It is doubly sad and ironic that action movie maestro Tony Scott would apparently choose to end his life by jumping from a bridge. This is the kind of scene you would more likely see because he was calling the shots from behind the camera – not the stuff of his life. The industry is going to have a very hard time accepting his death now or that there won’t be any more Tony Scott movies in the future. Even though he was 68 years old (an advanced age in youth-obsessed Hollywood), his career as a director, producer, and partner with brother Ridley was still so vital on all fronts. His career in fact seemed to reflect the name of his terrific final feature, Unstoppable (2010). To me, it seemed he was getting better, more accomplished, more defined with each passing year. What a shame we won’t see where he might have gone with the long-awaited sequel to his first major hit Top Gun (1986) 25-plus years after the first one. He was even hoping to tackle a remake of Sam Peckinpah’s classic western The Wild Bunch. Not sure if that was a good idea – but if anyone could have pulled it off, Scott probably could have.
It was exactly one year ago, almost to the day, that I spoke to Scott and his brother Ridley about their enormously successful TV/film production company Scot Free Productions. At the time its TV division had landed a remarkable 23 Emmy nominations in 2011 for such projects as The Good Wife, the mini-series The Pillars Of The Earth, and the nonfiction Gettysburg. It was an international conference call with Tony in London, Ridley in the South of France, and their TV President David Zucker in Los Angeles. The brothers were so upbeat about their “empire” which has expanded even more since then. Despite his busy career in film, Tony was particularly proud to be recognized as a producer on so many small screen projects, too. He recalled that his first TV project was on BBC about Henry James, and described how he’d even found time to direct an episode of their CBS series Numb3rs in its fourth season. “I love being involved in these shows. You get to cast yourself in so many different ways and in different disciplines,” he told me. “We have a great team around us. And even though Ridley and I are always buried and busy, we are always hands-on in our involvement.”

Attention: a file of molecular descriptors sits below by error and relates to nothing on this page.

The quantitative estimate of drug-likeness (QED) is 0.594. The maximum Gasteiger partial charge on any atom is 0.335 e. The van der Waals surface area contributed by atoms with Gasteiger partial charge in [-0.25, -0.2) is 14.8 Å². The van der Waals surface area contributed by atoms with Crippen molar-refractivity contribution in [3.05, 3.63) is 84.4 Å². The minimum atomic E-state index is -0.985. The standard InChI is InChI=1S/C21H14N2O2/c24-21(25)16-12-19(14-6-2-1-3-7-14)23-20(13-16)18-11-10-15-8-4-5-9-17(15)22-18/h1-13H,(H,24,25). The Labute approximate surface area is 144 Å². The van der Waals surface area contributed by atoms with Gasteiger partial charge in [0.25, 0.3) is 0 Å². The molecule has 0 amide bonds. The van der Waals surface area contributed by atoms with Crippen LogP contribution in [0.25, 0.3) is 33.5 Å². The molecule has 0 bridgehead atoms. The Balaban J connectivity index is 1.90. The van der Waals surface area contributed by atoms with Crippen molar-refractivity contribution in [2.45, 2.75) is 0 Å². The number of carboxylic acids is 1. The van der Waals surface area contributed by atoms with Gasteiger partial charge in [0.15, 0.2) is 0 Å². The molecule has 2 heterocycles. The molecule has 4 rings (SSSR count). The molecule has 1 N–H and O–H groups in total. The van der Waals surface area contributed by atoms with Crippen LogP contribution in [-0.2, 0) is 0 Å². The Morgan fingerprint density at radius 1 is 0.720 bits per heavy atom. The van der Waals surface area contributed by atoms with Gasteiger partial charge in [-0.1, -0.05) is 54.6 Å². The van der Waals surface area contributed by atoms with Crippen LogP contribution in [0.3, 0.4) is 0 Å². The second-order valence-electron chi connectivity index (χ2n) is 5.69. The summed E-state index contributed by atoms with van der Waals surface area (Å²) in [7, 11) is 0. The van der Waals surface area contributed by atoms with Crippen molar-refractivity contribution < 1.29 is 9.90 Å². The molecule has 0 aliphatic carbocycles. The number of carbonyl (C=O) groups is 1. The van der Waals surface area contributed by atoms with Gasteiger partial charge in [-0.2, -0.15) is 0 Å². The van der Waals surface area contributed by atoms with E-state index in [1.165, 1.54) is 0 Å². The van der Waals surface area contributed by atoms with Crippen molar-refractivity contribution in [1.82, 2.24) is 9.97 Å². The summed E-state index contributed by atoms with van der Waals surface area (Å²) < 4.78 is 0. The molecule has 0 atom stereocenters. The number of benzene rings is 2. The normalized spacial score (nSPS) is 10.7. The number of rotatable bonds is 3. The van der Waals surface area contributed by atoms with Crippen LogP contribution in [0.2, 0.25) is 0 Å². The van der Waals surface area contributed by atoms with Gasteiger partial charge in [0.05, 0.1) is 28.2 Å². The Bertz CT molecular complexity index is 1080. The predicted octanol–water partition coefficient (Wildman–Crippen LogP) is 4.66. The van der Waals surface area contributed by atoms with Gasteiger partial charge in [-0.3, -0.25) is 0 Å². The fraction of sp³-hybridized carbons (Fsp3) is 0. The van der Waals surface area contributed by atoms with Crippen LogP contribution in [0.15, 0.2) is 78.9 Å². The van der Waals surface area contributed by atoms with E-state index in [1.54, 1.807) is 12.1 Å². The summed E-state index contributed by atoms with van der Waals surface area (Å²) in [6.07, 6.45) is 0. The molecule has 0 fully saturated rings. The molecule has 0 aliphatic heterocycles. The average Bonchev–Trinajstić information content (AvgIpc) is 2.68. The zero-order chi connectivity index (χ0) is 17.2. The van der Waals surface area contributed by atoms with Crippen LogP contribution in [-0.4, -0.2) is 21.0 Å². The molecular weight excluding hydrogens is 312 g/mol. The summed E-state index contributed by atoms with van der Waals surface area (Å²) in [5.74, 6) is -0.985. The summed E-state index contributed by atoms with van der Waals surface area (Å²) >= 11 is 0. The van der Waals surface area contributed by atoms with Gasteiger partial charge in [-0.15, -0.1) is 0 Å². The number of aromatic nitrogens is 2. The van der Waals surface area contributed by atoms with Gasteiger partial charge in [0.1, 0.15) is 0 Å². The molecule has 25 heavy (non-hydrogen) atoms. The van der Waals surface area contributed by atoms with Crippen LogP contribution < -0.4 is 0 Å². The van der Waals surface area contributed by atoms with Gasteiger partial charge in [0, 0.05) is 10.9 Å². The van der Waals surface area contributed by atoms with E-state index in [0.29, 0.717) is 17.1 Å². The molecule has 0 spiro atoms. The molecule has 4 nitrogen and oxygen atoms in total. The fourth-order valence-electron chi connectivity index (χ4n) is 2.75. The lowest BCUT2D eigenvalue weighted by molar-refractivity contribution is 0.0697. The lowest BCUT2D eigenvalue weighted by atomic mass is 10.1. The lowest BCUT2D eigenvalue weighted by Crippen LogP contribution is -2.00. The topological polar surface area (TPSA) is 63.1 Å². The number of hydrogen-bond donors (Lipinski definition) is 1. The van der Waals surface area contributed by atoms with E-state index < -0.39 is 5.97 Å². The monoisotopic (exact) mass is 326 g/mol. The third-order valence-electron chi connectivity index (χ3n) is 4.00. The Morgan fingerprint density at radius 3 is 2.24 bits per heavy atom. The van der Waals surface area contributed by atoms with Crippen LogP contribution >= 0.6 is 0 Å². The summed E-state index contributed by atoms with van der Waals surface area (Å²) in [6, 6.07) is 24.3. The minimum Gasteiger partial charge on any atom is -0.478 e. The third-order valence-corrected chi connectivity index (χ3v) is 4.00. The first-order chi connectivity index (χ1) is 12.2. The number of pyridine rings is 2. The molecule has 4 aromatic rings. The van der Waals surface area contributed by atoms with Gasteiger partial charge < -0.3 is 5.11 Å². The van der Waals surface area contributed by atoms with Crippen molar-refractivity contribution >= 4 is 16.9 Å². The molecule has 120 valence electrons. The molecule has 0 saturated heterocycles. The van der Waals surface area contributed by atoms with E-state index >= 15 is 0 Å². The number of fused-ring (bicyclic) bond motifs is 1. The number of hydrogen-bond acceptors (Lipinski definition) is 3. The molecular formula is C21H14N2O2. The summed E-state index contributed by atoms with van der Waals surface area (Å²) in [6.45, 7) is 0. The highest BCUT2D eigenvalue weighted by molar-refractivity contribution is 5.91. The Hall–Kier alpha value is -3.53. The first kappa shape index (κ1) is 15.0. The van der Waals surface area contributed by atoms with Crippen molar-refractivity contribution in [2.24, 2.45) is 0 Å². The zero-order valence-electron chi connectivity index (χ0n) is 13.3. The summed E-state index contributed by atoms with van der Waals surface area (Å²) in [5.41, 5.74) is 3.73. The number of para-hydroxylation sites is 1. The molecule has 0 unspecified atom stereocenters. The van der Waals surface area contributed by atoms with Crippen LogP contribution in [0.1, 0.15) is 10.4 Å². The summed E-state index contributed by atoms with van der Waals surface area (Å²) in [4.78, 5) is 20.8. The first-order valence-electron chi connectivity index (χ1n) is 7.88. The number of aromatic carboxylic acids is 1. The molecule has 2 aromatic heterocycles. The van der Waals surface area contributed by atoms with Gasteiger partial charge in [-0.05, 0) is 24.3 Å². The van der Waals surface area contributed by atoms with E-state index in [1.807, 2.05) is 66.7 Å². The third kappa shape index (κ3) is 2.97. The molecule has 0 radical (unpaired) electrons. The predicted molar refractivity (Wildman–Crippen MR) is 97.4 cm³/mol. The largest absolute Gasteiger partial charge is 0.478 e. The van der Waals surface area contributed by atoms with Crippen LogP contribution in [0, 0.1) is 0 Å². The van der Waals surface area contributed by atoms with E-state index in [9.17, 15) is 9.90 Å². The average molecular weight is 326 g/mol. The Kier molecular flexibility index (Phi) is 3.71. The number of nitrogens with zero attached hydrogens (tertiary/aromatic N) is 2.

It is one thing for a director of Scott’s reputation and accomplishment to wind down a career or fade away while still on top. Quite another to come on strong even at a time when so many younger directors keep entering the action arena. I think, in fact, Scott was quite underrated. That may have had something to do with comparisons to his brother who excels in so many different genres. Tony was the action guy but nobody did it better. His last film, Unstoppable was one of a quintet he made starring Denzel Washington and perhaps that pair’s finest work together. It did acceptable domestic box office for 20th Century Fox but it really showed Scott’s skills as a director. The story of a runaway train headed for disaster in a major city not only managed to keep suspense levels high throughout but also developed a fully three-dimensional and very human relationship between Washington’s grizzled experienced engineer and Chris Pine’s new and untested young conductor. Scott had made an earlier train disaster pic, 2009’s remake of The Taking Of Pelham 123, which also featured Scott and Washington. Most directors would never have attempted two similar genre pictures in a row.
It’s no wonder Washington wanted to work with Scott so often. Some of the two-time Oscar winner’s best performances were in those films. Take another look at Man On Fire and check out the extraordinary chemistry Scott develops between Washington and the young girl (Dakota Fanning) he’s protecting. Sure it has all the requisite action and violence we’ve come to expect from a Scott film, but again it also has a strong human dimension missing from a lot of films. Scott also had a distinct visual style, very identifiable. Scott’s feature film career got off to a bit of a shaky start with the weirdly watchable but ultimately flawed The Hunger in 1983. But then it’s hard to imagine anyone else directing Top Gun, which informed a generation by creating the “need for speed” and making Tom Cruise into a bona fide movie star. Then there were hits like Beverly Hills Cop II, Days Of Thunder (again with Cruise), the stylized wild ride of True Romance (with a script from Quentin Tarantino), the taut and tense Crimson Tide (his first venture with Washington), the complex plotting of Spy Game (with its dream team Redford/Pitt pairing), and the cerebral thriller Enemy Of The State (one of Will Smith’s better outings).
Tony Scott was a man of action who is going to be sorely missed. He was a true talent. It’s a very sad day.